Our research focuses on the chemical transformations and physical fluxes of naturally-occurring particles in the ocean, with an emphasis on rapid processes that alter these particles as they cross major earth system boundaries—e.g., into the ocean across coastlines, downward from the sunlit surface ocean through the “twilight zone”, and upward from the bottom through sediment resuspension, or through hydrothermal vents into cold, deep waters.
My lab is currently recruiting graduate students interested in cross-disciplinary ocean carbon cycle research, and with strong undergraduate preparation in chemistry and math. I am always interested in hearing from well-qualified University of Maine undergraduates who would like to gain experience with data analysis techniques.
Current projects (below) focus mainly on the ocean’s biological carbon pump which transfers organic carbon from the sunlit surface ocean into the interior. Other current interests include modeling photochemical losses of heterogeneous organic matter from dynamic environments, development of new methods for autonomous, in situ measurements of organic carbon pools, and understanding the controls on particle sinking speed in the ocean.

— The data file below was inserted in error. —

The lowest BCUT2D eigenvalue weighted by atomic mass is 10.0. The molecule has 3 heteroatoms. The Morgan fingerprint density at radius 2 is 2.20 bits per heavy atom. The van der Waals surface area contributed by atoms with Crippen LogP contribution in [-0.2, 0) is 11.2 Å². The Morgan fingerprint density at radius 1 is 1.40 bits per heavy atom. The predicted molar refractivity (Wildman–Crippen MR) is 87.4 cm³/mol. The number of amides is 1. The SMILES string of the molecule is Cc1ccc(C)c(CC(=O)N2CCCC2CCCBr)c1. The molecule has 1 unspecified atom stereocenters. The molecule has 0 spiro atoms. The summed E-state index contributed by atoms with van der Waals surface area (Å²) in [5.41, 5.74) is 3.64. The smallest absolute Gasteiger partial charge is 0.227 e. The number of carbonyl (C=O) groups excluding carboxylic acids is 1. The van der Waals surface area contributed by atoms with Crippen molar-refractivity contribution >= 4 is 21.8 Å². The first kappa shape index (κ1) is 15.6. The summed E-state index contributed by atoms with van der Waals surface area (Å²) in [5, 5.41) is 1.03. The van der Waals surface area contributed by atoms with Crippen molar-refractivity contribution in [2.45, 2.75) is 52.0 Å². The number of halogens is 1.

Read more about graduate and undergraduate programs at the University of Maine’s School of Marine Sciences here.
Spring Bloom and Carbon Export in the North Atlantic
With collaborators at MBARI and WHOI and support from NSF, we are using profiling floats equipped with biogeochemical sensors to investigate the timing, magnitude, and associated carbon export from the spring bloom in the North Atlantic Ocean.
EXPORTS sediment trap project
We are characterizing the strength and variability in the ocean’s “biological carbon pump” across contrasting sites in the ocean. The observations will support development of better models to predict changes in the ocean’s biological carbon uptake. The EXPORTS program is a large, interdisciplinary and multi-institutional effort supported by the NASA Ocean Biology and Biogeochemistry program. The sediment trap team (led by Estapa at the University of Maine) is collecting and characterizing sinking particles using a flotilla of sediment traps, cameras, and innovative sampling techniques.